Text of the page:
BIG BAD WOLVES

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MOVIE REVIEW

Big Bad Wolves
United Channel Movies, Israel 
110 Min
2.35:1
UK Release: TBA for 2014 by Metronome Distribution

DIR Navot Papushado, Aharon Keshales
PROD Tami Leon, Chilik Michaeli, Avraham Pirchi
SCR Navot Papushado, Aharon Keshales
DP Giora Bejach
CAST Lior Ashkenazi, Tzachi Grad, Rotem Keinan, Dov Glickman, Menashe Noy

Hailed by Quentin Tarantino as the best film of the year, so far, at Busan international film festival, it’s easy to see why with the flair, punch and shock value that Big Bad Wolves brings to the table.

The film is, ultimately, a black comedy that takes you headfirst into the rather corrupt underworld of the Israeli police. However, it is also a spin on the horror film with torture scenes designed to make your jaw drop one minute, and the next, to laugh out loud. This is by no means a new experience, but there is something fresh about the way Navot Papushado and Aharon Keshales (the directors) combine horror and comedy. The horror itself, is not funny, it is overwhelmingly shocking, but it is constantly being switched on and off with unforeseen interruptions of almost burlesque value. We are bounced back and forth in our seats.

The story is quite straightforward: A reckless cop, Miki (Lior Ashkenazi), and a missing girls irate father, Gidi (Tzahi Grad), are drawn to the attention of Dror (Rotem Keinan) who they relentlessly believe is guilty of raping and beheading the girl. The pair duo up and take things into their own hands in order to find a way to extract the truth from Dror. It is the classic set-up for an acrimonious torture scene.

It is within this torture-ology that the film swims in the murky waters of good vs. evil where perspective is the only thing separating the two. You are left constantly trying to guess what the characters will do next, which keeps us tied right to the edge of our seats. This tense atmosphere infuses an air of moral superiority into the narrative. You can’t help wondering, surely there is a better way to go about this? There is also a comical play-off between the local Jews and Arab communities – a statement of change and novel friendship between the two.

The only thing lacking for me in the film was the absence of any real character development. Okay, it is not entirely necessary for the script to work as our squirming and laughing out loud soon sidetracks us. Also, part of the reason this film is so impulsive lies in the lack of back-story. However, there is also nothing to explain why Miki and Gidi are so focused on Dror, the man they are targeting as the killer. Towards the beginning, there is simply an anonymous throwaway line regarding someone alleging to have seen Dror with the child.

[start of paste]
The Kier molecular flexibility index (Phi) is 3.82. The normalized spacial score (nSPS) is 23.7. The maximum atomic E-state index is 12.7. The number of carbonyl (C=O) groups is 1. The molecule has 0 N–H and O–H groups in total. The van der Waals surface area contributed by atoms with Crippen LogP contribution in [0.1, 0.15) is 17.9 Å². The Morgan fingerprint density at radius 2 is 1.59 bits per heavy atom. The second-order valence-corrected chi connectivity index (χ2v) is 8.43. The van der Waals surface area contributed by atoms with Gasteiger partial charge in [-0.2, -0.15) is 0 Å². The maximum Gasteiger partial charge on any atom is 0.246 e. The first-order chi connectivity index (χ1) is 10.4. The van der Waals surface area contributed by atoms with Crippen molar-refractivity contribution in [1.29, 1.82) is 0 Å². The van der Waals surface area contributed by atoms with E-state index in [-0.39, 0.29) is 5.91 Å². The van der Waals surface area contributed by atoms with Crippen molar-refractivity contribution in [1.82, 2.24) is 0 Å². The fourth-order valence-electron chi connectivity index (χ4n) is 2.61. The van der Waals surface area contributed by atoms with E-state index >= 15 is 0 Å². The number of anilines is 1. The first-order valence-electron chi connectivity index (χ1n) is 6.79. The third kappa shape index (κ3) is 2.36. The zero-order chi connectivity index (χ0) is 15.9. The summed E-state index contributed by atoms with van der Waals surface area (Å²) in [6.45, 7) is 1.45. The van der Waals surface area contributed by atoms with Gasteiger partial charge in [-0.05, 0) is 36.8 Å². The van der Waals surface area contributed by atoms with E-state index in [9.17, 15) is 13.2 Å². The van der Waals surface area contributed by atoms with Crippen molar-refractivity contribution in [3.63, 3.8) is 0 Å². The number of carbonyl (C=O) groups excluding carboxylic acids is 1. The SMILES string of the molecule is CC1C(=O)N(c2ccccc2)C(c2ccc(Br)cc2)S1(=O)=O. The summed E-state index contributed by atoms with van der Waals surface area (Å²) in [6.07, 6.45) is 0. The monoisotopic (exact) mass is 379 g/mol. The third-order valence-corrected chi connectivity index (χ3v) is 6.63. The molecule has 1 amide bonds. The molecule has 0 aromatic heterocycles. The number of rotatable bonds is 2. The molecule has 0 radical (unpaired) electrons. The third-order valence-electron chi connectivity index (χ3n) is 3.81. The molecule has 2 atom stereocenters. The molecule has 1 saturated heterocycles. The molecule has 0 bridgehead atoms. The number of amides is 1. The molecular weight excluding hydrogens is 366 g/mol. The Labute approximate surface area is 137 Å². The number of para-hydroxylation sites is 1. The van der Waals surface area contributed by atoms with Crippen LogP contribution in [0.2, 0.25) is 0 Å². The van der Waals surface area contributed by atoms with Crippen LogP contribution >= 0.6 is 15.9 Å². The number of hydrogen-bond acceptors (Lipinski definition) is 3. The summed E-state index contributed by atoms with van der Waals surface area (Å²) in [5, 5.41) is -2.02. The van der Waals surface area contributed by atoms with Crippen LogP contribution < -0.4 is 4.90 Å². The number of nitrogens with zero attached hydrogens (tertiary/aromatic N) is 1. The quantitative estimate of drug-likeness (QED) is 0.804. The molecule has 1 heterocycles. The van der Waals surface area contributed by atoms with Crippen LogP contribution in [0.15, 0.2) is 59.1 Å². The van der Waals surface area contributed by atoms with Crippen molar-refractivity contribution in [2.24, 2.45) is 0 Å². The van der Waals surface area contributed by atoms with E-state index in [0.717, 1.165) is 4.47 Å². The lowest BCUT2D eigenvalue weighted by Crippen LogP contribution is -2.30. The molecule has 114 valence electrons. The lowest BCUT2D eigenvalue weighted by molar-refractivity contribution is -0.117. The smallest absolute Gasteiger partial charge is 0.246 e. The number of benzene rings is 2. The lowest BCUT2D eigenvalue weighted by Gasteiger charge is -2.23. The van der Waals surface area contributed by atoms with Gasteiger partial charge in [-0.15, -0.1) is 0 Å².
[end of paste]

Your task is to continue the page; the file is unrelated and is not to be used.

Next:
Big Bad Wolves is, nevertheless, beautifully crafted, from its apprehensive and muted prologue to sinisterly lit forest scenes and pronounced, sweeping camera shots of the basement corridors and walls. The film is innovative in nearly all respects, it is brimming with the unusual and it boasts a brilliant genre fare. Not since Park Chan-wook’s pictures has a director managed to maintain such a light tone whilst depicting a deeply troubling subject matter.

4 stars

Watch the trailer below:

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TAKEN PRISONER

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You will be drained of all your emotions and left stumbling out into the night after two and a half hours of heartache and tension.

The beautiful, ominously tinted lens of cinematographer Roger Deakins will send you through rainstorms and in and out of every dark corner, wooded land and basement of the working-class Pennsylvania suburbs. This sinister mood is reflected in Keller Dover’s desperate state of ruthless apprehension to find the two missing girls. Hugh Jackman is electric in his portrayal of Keller, the survivalist who is strung on vehemence and religion. Instantly, Denis Villeneuve is dispensing a truckload of ethical themes for the audience to contend with. How extreme can one act in order find their daughter?

Although the film runs for two and a half hours, all the actors are perfect throughout. There doesn’t appear to be a wasted frame with first rate editing from Joel Cox and Gary D. Roach (editors of many recent Clint Eastwood movies). Jake Gyllenhaal is an extremely talented actor and a perfect cast for Detective Loki; he is trying to stay an honorable detective without getting his hands too dirty. Keller, however, has other plans and isn’t prepared to hang around for Loki and his team. Loki and Keller are a picture-perfect match for solving a case, but it proves too challenging to be anything but quarrelsome. Yet, it is obvious that these two characters, in any other situation, would magnetise like best buddies.

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The screenplay by Aaron Guzikowski (writer of Contraband) is constantly forcing you to ask questions that don’t have answers. It is the thriller genre doing what it does best. The title Prisoners is thought provoking, as it is not only the literal victims who are prisoners, but everyone involved in the situation at hand. The case is not over until the girls are found, as is always the case with crimes like this, one needs closure to move forward. Not knowing will eventually kill you. The parents are captured in this numbing light of despair; the atmosphere is so menacingly fraught upon the realization of the girls’ disappearance, that I almost felt a claustrophobic wave of air fill the room. You will become a prisoner to your seat, you need to be brave, but you will be left a more liberated individual than before.

4 stars.